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Cambridge Heritage Research Centre


The contested gazes of ‘Comfort Women’ statues in Korea and Taiwan

by Hyun Kyung Lee and Shu-Mei Huang 


Gaze 1 in Seoul

First 'comfort women' statue in Seoul (H K Lee, Nov 2018)Since December 2011 the gaze of a ‘comfort women’ statue, called the ‘Statue of Peace’, has been directed at the Japanese Embassy in Seoul (photo 1). This first ‘comfort women’ statue was erected in front of the Japanese Embassy by the Korean Council for Women Drafted for Military Sexual Slavery by Japan (the Korean Council), to celebrate the 1000th weekly Wednesday Civic Rally calling on the Japanese government to issue an official apology and compensation to the Korean victims of the Japanese army’s Second World War sexual enslavement.[1] The sculptors creating the statue, Kim Un-sung and Seo-kyeong, embodied ‘comfort women’ in the form of an unsmiling girl frozen in time as a teenager, at the age when she was forced into sexual slavery. Koreans sees this statue as a representative of comfort women and for many it seems to evoke their empathy for ‘comfort women’s pain and trauma.

For a long time, the stories of ‘comfort women’, who were forced into sexual slavery at front-line Japanese military brothels during wartime, were deliberately forgotten, as negative and shameful wartime legacies, by the male-dominated society. However, in 1991 the lone and weak voice of a single surviving ‘comfort woman’ broke this long period of silence, providing the momentum for the articulation of other comfort women’s stories with support from Korean, Asian, and global NGOs. Their voices have been amplified through weekly Wednesday Demonstrations, documentary films, literature, paintings, and songs. In turn, at a global level, their painful and traumatic memories have formed a grand narrative concerning human rights, war crimes, and gender history. The Seoul ‘comfort women’ statue has thus become an icon of ‘comfort women’s stories’ more widely, and – through the active efforts of a transnational movement – the statue has been replicated globally in other cities in Korea, Taiwan, China, other Asian countries, the U.S., and Australia.

Japan’s government, in light of the first statue’s symbolic location and the efforts of civil organisations worldwide, perceives the statue as a diplomatic weapon used by Korea on the international stage to damage Japan’s image, and has since a 2015 Japan–Korea agreement on ‘comfort women’ issues officially urged its dismantlement. This agreement was rejected not only by the Korean Council and surviving comfort women but by trans-national civil groups; volunteers determined to prevent the statue’s demolition take turns to maintain 24-hour vigils beside the statue (photo 2). This first ‘comfort women’ statue’s gaze seems to be trapped in the Japan–Korea diplomatic relationship.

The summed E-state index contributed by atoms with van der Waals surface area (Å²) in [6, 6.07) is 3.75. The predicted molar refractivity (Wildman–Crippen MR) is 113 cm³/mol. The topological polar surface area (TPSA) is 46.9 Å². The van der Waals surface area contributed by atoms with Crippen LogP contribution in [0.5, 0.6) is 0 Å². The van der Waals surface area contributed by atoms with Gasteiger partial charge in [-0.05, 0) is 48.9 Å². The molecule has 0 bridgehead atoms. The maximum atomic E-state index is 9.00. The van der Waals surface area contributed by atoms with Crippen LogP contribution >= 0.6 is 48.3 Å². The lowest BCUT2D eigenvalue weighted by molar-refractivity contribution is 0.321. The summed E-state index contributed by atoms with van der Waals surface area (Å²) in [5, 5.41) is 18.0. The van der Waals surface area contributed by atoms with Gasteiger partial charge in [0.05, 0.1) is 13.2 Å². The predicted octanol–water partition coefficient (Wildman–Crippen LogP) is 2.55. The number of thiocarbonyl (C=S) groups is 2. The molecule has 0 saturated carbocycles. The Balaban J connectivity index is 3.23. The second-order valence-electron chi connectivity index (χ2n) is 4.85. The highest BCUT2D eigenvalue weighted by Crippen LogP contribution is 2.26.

Gaze 2 in Tainan

Volunteer group's tent next to statue (H K Lee, Nov 2018)The transnational movement in support of comfort women found echoes in Tainan, the cultural capital of Taiwan, a former colony of Japan. There the first ‘comfort women’ statue was erected on 14 August 2018, during the “Memorial Day for Japanese Forces’ Comfort Women Victims” recently instituted by South Korea (photo 3). The statue, standing 160 centimetres tall, shows her resistance through her raised arms. This statue was built by a non-profit group, the Tainan Association for Comfort Women’s Rights, without involvement from the Taiwanese government. Yet Taiwan’s former president, Ma Ying-Jeou, now still a senior member of the KMT (Kuomintang, the Nationalist Party) participated in the ceremony, and called on Japan to issue an apology and provide reparations for its wartime actions. Subsequently, Japan’s de facto embassy in Taiwan requested the removal of the statue, which was in September 2018 subjected to a deliberate act of vandalism by an individual representing 16 right-wing groups from Japan.

On the surface, the erection of the ‘comfort women’ statue in Tainan can be interpreted within the context of diplomatic conflicts between Taiwan and Japan. However, this statue’s location implies further stories behind the scenes: the ‘comfort women’ statue is situated in the city centre, right next to the KMT’s Tainan chapter office (photo 4). Although the statue was erected by a civil group, the group’s leader was a former KMT affiliate, and the KMT gave permission for the statue’s erection on a small empty lot adjoining its office. Through this erection, the KMT denounced the current ruling party, the DPP (Democratic Progressive Party), for shying away from examining the painful history of Taiwan under Japanese rule (including comfort women) as the current Tsai administration has actively strengthened its relationship with Japan, hoping to cultivate trade possibilities against a backdrop of China’s growing economic dominance in the region. The KMT had used the statue’s erection to raise the party’s profile ahead of local elections, as the party has tried hard to distinguish itself from the DPP in its hostility towards the colonial history under Japan and, by extension, in its persistence in seeking unification. It may be fair to say that this statue’s erection is embedded in partisan conflicts and competition between the KMT and the DPP much more than diplomacy between Taiwan and Japan.